Commutativity : applies toall group elementsand.
Otherwise, d. i.e., if there are group elements for which is, the group is called nonAbable .
Examples
Wellknown examples of groups are:
 Klein group of four (abelian)
 symmetric group (nonAbelian for n > 2)
 alternating group (nonAbelian for n > 3)
 Dihedral group (nonAbelian for n > 2)
 Quaternion group (nonAbelian)
 Trivial group (Abelian): Consists only of the neutral element
A more detailed list can be found in the list of small groups .
Basic concepts of group theory
Order of a group
The cardinality (cardinality) of the set of carriers in the group is called the order of the group, or group order for short . For finite sets this is simply the number of elements.
Subgroups
If a group is a subset of the carrier set and is itself a group, a subgroup of , is called a designation .
An important theorem ( theorem of Lagrange ): The order of every subgroup of a finite group is a factor of the order of the group . If specifically a prime number , then only has the (trivial) subgroups (consisting of the neutral element) and itself.
Cyclic groups
If there is an element in such a way that each element can be written as a power (with an integer , which can also be negative), then one calls a cyclic group and generating element .
Order of elements
If an element of the group, linked to itself finitely many times ( times), results in the neutral element 1, i.e. i.e. , if there is an with , the smallest such is called the order of the element . In this case one speaks of an element of finite order or torsion element . If there is no such thing , it is said to have infinite order . In both cases the order of the element corresponds to the order of the subgroup it creates .
From Lagrange's theorem it follows: In a finite group , the order of each element is finite and a factor of the group order.
The smallest positive number that applies to each group element is called the group exponent .
Minor classes
Is defined on the group to a subgroup of the relation by
 ,
obtained an equivalence relation on . The equivalence class for an element (i.e. the set of all elements that are related to) is the set
 .
For this amount you write or . Since this set contains all elements of , which result from the fact that the element is linked with all elements from , it is called the left secondary class, alternative designation left remainder class, from after the element .
On the other hand, if you have a relation through
defined, then this is generally a different equivalence relation and the set of elements to be equivalent in now
 ,
which is created by linking the elements to the right with the element . It is denoted by or and secondary legal class, alternative designation residual legal class, from after the element .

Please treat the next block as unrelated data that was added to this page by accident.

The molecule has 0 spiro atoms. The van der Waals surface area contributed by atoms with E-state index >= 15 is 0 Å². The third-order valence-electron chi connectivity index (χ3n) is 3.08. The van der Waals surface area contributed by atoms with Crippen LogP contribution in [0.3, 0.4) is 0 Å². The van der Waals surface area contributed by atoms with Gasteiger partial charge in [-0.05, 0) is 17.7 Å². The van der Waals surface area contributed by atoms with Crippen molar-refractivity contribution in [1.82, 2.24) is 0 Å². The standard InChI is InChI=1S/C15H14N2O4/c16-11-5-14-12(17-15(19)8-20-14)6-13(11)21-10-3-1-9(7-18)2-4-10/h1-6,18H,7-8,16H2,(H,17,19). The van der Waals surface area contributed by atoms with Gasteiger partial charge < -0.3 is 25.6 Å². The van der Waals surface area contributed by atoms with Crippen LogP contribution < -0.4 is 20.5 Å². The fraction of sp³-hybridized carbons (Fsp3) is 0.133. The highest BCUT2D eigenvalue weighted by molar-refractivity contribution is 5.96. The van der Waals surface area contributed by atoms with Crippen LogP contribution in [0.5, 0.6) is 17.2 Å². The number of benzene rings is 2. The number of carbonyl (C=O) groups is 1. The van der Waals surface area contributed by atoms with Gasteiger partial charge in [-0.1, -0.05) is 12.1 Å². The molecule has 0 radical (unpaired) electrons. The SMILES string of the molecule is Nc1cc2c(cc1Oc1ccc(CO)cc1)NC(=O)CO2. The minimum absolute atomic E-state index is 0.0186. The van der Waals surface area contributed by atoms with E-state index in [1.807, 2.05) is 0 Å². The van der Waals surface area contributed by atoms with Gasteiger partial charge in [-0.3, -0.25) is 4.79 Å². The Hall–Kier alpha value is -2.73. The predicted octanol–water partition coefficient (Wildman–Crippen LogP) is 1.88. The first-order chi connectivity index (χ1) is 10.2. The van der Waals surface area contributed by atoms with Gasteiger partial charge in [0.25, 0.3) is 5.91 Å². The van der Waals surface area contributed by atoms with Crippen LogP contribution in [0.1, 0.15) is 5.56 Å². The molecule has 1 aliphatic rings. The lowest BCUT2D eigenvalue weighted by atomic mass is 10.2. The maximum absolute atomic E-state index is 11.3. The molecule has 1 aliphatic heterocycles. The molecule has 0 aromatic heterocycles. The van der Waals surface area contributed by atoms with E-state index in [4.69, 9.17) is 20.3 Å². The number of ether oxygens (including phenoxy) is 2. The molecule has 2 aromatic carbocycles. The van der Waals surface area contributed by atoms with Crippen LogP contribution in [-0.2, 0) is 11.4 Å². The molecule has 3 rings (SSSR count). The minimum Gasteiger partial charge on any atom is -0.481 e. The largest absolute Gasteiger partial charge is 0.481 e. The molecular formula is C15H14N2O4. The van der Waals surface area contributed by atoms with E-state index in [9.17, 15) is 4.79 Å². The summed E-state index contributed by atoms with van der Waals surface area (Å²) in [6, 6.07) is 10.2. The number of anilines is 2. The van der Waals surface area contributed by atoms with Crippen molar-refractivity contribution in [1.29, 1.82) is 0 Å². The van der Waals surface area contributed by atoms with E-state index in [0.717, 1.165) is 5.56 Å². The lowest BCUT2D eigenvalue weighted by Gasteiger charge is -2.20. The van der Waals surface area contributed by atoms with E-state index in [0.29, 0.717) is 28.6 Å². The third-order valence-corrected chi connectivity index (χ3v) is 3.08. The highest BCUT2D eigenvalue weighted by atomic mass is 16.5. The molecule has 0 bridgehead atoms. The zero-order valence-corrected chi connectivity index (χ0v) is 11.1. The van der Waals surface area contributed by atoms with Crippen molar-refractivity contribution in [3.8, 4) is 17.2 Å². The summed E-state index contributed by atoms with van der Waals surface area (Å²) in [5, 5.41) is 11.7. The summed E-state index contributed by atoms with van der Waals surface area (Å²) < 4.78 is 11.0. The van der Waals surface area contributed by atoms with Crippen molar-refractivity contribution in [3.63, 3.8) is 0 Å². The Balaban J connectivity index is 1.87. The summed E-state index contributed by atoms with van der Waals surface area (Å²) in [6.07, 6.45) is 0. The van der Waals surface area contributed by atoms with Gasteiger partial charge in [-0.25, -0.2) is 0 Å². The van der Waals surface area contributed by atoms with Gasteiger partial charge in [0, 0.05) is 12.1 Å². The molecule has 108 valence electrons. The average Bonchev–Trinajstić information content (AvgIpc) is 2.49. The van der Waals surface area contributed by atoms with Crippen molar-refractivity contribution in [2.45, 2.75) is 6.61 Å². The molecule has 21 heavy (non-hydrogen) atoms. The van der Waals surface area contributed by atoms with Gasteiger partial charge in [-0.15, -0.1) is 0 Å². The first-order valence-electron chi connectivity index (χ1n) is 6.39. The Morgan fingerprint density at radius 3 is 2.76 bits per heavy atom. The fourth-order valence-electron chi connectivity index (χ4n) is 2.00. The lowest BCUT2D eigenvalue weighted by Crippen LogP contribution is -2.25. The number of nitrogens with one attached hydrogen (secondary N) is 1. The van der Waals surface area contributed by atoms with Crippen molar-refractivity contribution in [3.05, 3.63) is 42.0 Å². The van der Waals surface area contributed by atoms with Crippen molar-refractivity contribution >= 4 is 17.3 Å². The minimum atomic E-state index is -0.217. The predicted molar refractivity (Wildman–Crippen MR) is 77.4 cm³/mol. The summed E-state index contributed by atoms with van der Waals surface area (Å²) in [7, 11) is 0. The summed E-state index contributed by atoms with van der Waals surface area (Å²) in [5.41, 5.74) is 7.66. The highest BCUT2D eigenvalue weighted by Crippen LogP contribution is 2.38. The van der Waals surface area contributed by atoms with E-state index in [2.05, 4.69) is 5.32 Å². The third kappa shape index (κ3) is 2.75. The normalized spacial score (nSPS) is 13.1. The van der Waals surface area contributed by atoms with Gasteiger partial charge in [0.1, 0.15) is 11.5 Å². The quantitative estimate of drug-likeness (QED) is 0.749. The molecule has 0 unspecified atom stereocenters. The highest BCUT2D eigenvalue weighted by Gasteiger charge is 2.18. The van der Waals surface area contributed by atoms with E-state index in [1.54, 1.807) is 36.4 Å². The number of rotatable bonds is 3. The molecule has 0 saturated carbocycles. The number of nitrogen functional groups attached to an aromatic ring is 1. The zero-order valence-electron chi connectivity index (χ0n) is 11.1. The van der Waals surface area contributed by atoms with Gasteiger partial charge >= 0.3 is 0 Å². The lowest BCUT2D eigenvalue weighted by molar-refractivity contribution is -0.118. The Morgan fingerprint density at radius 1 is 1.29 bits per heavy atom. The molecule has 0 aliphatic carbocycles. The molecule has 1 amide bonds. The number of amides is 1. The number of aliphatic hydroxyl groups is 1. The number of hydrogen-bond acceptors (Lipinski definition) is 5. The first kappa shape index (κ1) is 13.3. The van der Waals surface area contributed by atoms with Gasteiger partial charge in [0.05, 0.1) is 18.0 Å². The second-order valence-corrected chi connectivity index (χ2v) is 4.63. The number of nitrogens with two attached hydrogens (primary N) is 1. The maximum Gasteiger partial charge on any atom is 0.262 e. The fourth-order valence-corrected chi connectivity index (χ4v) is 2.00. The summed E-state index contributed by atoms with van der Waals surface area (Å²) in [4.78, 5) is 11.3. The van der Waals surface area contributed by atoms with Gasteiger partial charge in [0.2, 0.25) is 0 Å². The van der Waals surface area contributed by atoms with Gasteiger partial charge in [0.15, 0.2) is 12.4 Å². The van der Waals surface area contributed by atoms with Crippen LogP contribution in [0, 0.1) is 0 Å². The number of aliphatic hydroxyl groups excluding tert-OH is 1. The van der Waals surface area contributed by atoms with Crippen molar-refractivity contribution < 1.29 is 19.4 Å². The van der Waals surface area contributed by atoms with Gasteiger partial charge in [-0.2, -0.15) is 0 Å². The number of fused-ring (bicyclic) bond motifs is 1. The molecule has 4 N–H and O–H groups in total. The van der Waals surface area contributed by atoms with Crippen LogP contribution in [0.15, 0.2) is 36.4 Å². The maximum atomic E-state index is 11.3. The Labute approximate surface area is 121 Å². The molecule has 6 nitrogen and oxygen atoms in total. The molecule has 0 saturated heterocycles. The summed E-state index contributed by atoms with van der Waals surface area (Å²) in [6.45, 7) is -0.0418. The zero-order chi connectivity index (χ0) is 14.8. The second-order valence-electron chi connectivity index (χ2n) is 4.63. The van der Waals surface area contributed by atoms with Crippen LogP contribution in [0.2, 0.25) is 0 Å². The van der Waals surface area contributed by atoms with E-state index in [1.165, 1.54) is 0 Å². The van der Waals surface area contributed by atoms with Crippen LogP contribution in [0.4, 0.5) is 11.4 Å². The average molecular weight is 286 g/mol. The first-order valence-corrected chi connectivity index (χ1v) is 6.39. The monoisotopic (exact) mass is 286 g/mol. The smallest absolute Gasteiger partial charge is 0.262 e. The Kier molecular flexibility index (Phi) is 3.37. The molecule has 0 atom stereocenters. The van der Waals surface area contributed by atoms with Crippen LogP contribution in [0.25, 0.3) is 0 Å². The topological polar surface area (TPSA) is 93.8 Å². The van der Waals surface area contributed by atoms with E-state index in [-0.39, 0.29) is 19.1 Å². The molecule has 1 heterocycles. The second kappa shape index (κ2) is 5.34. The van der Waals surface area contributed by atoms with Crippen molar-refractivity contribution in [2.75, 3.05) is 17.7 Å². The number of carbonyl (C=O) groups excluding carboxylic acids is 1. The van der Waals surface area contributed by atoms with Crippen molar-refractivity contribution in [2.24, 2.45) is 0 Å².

Minor classes are used to prove Lagrange 's theorem, to explain the terms normal divisors and factor groups , and to study group operations.
Double secondary classes
If two subgroups and are given, an equivalence relation is obtained through
 .
The equivalence class is
For this amount you write or calling it the  double coset to .
Normal divider
If for each element the left minor class is equal to the right one, i.e. H. , that's what a normal divisor of , is called a designation .
In an Abelian group, every subgroup is a normal subgroup. The core of every group homomorphism is a normal divisor.
Factor group
The left secondary classes (or also the right secondary classes) with respect to a subgroup divide the group (viewed as a set) into disjoint subsets. If the subgroup is even a normal subclass, then each left secondary class is also a right secondary class and from now on is only called a secondary class .
If is a normal divisor of , then a link can be defined on the set of the secondary classes:
The link is welldefined , that is, it does not depend on the choice of representatives and in their secondary class. (If there is no normal divisor, then there are secondary classes with representatives that produce different results.)
Together with this induced link, the set of secondary classes forms a group, the factor group . The factor group is a kind of coarse image of the original group.
Classification of the finite simple groups
A nontrivial group is called simple if it has no normal subgroups other than the trivial group and itself. For example, all groups of prime order are simple. The simple groups play an important role as the “building blocks” of groups. Since 1982 the finite simple groups have been fully classified. Each either belongs to one of the 18 families of finite simple groups or is one of the 26 exception groups , also known as sporadic groups .
example
Some properties of finite groups can be illustrated with the Rubik's Cube , which has been widely used in academic teaching since its invention, because the permutations of the corner and edge elements of the cube represent a visible and tangible example of a group.
Applications
chemistry
Point groups